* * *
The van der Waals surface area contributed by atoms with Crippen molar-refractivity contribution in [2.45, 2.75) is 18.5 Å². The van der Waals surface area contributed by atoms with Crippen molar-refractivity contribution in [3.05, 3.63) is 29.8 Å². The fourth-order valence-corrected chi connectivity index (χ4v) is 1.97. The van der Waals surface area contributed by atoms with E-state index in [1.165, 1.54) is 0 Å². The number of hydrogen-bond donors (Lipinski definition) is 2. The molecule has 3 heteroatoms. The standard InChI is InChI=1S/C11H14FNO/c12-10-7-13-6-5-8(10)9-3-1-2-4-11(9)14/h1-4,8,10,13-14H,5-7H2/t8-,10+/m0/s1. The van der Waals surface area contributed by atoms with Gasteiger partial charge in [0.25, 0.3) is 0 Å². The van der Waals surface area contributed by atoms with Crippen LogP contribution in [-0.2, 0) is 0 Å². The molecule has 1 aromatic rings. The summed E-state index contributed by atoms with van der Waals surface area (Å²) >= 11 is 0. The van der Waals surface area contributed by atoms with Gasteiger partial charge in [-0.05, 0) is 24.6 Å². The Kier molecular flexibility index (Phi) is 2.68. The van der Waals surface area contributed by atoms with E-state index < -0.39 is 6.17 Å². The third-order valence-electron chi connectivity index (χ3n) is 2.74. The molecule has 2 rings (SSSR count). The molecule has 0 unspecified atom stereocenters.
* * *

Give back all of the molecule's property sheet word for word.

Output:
The van der Waals surface area contributed by atoms with Crippen molar-refractivity contribution in [2.45, 2.75) is 18.5 Å². The van der Waals surface area contributed by atoms with Crippen molar-refractivity contribution in [3.05, 3.63) is 29.8 Å². The fourth-order valence-corrected chi connectivity index (χ4v) is 1.97. The van der Waals surface area contributed by atoms with E-state index in [1.165, 1.54) is 0 Å². The number of hydrogen-bond donors (Lipinski definition) is 2. The molecule has 3 heteroatoms. The standard InChI is InChI=1S/C11H14FNO/c12-10-7-13-6-5-8(10)9-3-1-2-4-11(9)14/h1-4,8,10,13-14H,5-7H2/t8-,10+/m0/s1. The van der Waals surface area contributed by atoms with Gasteiger partial charge in [0.25, 0.3) is 0 Å². The van der Waals surface area contributed by atoms with Crippen LogP contribution in [-0.2, 0) is 0 Å². The molecule has 1 aromatic rings. The summed E-state index contributed by atoms with van der Waals surface area (Å²) >= 11 is 0. The van der Waals surface area contributed by atoms with Gasteiger partial charge in [-0.05, 0) is 24.6 Å². The Kier molecular flexibility index (Phi) is 2.68. The van der Waals surface area contributed by atoms with E-state index < -0.39 is 6.17 Å². The third-order valence-electron chi connectivity index (χ3n) is 2.74. The molecule has 2 rings (SSSR count). The molecule has 0 unspecified atom stereocenters.